A team of 50 worship leaders crossed almost every time zone in 24 days to stage public praise

In Egypt, armed police danced in Cairo. In England, a "procession of praise" swept from Trafalgar Square in London right up to Buckingham Palace. In Israel, the Golan Heights became a place of prayer for the protection of the Jewish state.

A young woman did "holy cartwheels" in St. Peter's Church in Rome, and a Chinese Olympic gold medalist received prayer for healing. In New Orleans, a man got up from his wheelchair and walked.

All these things--and more--reportedly occurred during Global Praise 2000, a traveling prayer and worship event that has been called the first international tour of its kind. It was an unusual journey in which 50 "radical worshipers" globe-trotted the world to demonstrate charismatic praise and to share Christ through an exhibition of joy.

Charisma caught up with the tour in an upper room at Oasis Church Center amid the urban sprawl of South London. Well before the start of the worship meeting, drums were pounding, and people were crying out to God.

The tour group looked tired--not a surprising sight considering they had been across almost every world time zone in the last 24 days. They were running on spiritual energy and adrenaline but had already seen some fruits from their labors.

"The Lord was doing incredible stuff," said Georgian Banov, the 52-year-old leader of the group, who appeared still to be caught up in the experience of it all. "There were conversions and healings--and we were just seeing some of the surface of it."

The global trek was the fulfillment of a vision to carry an "intense offering of praise" to strategic sites across the globe and share Christ through simple joy--the "universal language," as Banov calls it.

"It's a dream come true--everything I dreamed two years ago has happened," he said.

Banov said his team was treated well by governmental authorities and police in every location and sometimes even seemed to be receiving protection from them. The group encountered minor resistance in only two locations: Rome, where they were asked to tone down the drums; and Washington, D.C., where they were required to obtain a permit. Even in Israel, in spite of the violence that had recently flared between Jews and Palestinians, Banov said his group experienced no problems when they reached that region.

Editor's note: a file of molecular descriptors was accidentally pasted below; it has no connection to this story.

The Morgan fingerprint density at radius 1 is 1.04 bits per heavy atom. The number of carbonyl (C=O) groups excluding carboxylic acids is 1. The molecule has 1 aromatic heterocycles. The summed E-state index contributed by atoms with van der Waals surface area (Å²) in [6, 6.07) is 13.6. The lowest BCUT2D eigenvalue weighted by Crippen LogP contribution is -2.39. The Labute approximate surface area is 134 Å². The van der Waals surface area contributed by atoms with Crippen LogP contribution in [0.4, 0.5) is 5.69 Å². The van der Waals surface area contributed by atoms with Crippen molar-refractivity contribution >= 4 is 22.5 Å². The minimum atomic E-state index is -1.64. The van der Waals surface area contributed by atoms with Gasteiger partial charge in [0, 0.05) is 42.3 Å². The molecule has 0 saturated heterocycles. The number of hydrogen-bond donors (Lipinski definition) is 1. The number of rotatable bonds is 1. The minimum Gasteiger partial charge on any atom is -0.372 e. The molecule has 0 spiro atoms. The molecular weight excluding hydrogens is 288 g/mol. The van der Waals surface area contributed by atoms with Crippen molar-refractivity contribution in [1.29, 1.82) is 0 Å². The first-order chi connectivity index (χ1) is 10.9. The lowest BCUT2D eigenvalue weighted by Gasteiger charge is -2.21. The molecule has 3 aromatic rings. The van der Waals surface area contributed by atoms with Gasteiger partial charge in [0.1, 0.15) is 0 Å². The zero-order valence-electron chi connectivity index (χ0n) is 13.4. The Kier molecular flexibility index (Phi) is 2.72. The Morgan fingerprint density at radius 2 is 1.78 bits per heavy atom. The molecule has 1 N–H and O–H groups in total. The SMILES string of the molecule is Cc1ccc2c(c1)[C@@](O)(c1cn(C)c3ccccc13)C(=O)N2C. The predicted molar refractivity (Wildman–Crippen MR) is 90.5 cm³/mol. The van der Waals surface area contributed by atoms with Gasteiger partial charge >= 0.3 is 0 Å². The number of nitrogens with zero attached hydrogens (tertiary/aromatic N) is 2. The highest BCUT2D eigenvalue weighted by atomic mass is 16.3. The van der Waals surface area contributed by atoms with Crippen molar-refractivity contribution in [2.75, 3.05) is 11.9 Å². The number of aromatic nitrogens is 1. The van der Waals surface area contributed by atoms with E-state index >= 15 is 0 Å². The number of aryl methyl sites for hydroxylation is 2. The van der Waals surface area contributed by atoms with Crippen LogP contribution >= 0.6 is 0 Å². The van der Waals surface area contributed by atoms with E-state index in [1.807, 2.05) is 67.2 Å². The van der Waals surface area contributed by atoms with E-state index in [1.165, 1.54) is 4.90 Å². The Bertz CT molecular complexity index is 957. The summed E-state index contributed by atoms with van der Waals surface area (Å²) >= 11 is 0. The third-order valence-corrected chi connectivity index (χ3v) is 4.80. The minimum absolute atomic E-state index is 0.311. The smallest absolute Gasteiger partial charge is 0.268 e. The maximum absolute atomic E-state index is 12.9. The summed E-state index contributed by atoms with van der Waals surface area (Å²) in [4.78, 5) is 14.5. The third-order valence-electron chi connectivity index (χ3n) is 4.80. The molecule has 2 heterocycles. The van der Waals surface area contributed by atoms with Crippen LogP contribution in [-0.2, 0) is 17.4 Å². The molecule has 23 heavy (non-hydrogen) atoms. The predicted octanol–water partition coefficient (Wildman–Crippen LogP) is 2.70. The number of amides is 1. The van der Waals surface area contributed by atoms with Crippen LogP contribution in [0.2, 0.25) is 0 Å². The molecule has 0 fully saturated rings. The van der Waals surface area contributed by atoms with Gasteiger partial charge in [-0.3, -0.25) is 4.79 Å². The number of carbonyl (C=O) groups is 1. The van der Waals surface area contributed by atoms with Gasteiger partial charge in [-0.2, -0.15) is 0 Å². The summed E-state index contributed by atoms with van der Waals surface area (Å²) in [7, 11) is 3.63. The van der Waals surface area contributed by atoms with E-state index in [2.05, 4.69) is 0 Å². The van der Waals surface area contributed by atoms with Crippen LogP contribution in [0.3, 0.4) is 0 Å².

"We felt like we were lifting a shield of praise," Banov said.

Despite Banov's experience as a worship leader since the 1970s with ministries such as Agape Force and Silverwind, the tour was a shared effort co-led by other team members. Mostly acoustic instruments were used--guitar, fiddle, harmonica, keyboard and an assortment of drums--to simplify performances in public parks or on busy street corners.

In Hyde Park, London, the group met a backslidden Christian who was depressed and wanted to die. "Two of our ladies who'd previously suffered from depression ministered to her," said team member Yuke Foong Man. "She was set free and accepted Christ again."

Yuke shared the gospel with a group of 20 Chinese communists in Abu Dhabi, United Arab Emirates. "I don't speak a lot of Mandarin, but when I made myself available, Jesus just took over," she said. "It was very simple."

Banov said he had a stirring experience when he stood in a vacant lot in Rome where martyrs had lost their lives for the gospel. "An anointing came on me to preach" that was "very, very heavy," he said.

In Washington on Oct. 27-29, the 50-member team participated both at evening worship services at two area churches and at a four-hour praise and worship event at the Washington Monument. High winds and dark storm clouds failed to squelch the lively music, worshipful dancing, and the group's brandishing of colorful flags and banners.

Shortly after prayer for the weather, the clouds dissipated, and the sun broke through, bathing the area in an autumn hue. Similar weather-related signs occurred during their tour.

"At three different places, spectacular rainbows were visible, and in Kayseri, Turkey, a full-scale twisting tornado suddenly appeared out of nowhere," Banov said. Team members believe it was a physical sign of a "spiritual tornado" that blew over the countries they were in.

"The Lord sent us [around the world] as a prophetic declaration," Banov said. "We took His praises to the streets, and as we lifted Him up in praise and worship people were drawn just as on the day of Pentecost."

Banov, who is Bulgarian, first conceived the idea for the tour about two years ago during the war in Yugoslavia.

"We did 50 hours of nonstop worship in Bulgaria for the war between Kosovo and Serbia. At that time the Lord challenged me to use this same model as a vehicle to go around the world," he said.

Of the 50 team members who ranged in age from 16 to 70, six were teens. Julie Koehler, 18, of Collinswood, N.J., had just enrolled in Bible college when God called her to go on the tour, she says.

"I'm a different person since going," Koehler said. "I have a new boldness to witness. Before this trip I'd never openly talk about Jesus or dance like this in front of people. Now I don't care if people see me worshiping my King."

Paula Heskett of Amarillo, Texas, had never been out of the United States. Since returning from the tour--and especially the stop in Washington--Heskett says: "God took me all around the world to help me realize my intercession is needed right here. I think Washington, D.C., and America need it maybe more than [anywhere] else."

Banov has no plans to repeat the tour, but he believes there will be other groups circling the globe for the same purpose.

--Clive Price in London and Sandra Chambers in Washington, D.C.

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